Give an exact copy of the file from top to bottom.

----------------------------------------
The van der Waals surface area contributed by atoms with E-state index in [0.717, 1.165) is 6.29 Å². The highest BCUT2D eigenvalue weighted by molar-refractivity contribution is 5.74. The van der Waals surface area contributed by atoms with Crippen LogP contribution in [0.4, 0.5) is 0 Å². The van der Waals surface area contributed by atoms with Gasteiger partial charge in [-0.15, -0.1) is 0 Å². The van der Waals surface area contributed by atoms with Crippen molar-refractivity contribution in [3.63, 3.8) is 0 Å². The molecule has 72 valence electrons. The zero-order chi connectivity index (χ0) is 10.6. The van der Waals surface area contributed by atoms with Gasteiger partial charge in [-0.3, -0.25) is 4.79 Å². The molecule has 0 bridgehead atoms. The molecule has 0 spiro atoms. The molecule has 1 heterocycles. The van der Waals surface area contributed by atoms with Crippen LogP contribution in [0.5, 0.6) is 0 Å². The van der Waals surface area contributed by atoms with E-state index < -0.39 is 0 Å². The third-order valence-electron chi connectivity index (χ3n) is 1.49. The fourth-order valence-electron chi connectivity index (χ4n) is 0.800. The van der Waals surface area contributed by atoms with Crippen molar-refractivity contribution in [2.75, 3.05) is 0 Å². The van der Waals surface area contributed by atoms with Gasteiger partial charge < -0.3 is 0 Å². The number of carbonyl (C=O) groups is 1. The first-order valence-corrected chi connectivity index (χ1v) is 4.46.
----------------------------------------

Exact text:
The van der Waals surface area contributed by atoms with E-state index in [0.717, 1.165) is 6.29 Å². The highest BCUT2D eigenvalue weighted by molar-refractivity contribution is 5.74. The van der Waals surface area contributed by atoms with Crippen LogP contribution in [0.4, 0.5) is 0 Å². The van der Waals surface area contributed by atoms with Gasteiger partial charge in [-0.15, -0.1) is 0 Å². The van der Waals surface area contributed by atoms with Crippen molar-refractivity contribution in [3.63, 3.8) is 0 Å². The molecule has 72 valence electrons. The zero-order chi connectivity index (χ0) is 10.6. The van der Waals surface area contributed by atoms with Gasteiger partial charge in [-0.3, -0.25) is 4.79 Å². The molecule has 0 bridgehead atoms. The molecule has 0 spiro atoms. The molecule has 1 heterocycles. The van der Waals surface area contributed by atoms with Crippen LogP contribution in [0.5, 0.6) is 0 Å². The van der Waals surface area contributed by atoms with E-state index < -0.39 is 0 Å². The third-order valence-electron chi connectivity index (χ3n) is 1.49. The fourth-order valence-electron chi connectivity index (χ4n) is 0.800. The van der Waals surface area contributed by atoms with Crippen molar-refractivity contribution in [2.75, 3.05) is 0 Å². The van der Waals surface area contributed by atoms with Gasteiger partial charge < -0.3 is 0 Å². The number of carbonyl (C=O) groups is 1. The first-order valence-corrected chi connectivity index (χ1v) is 4.46.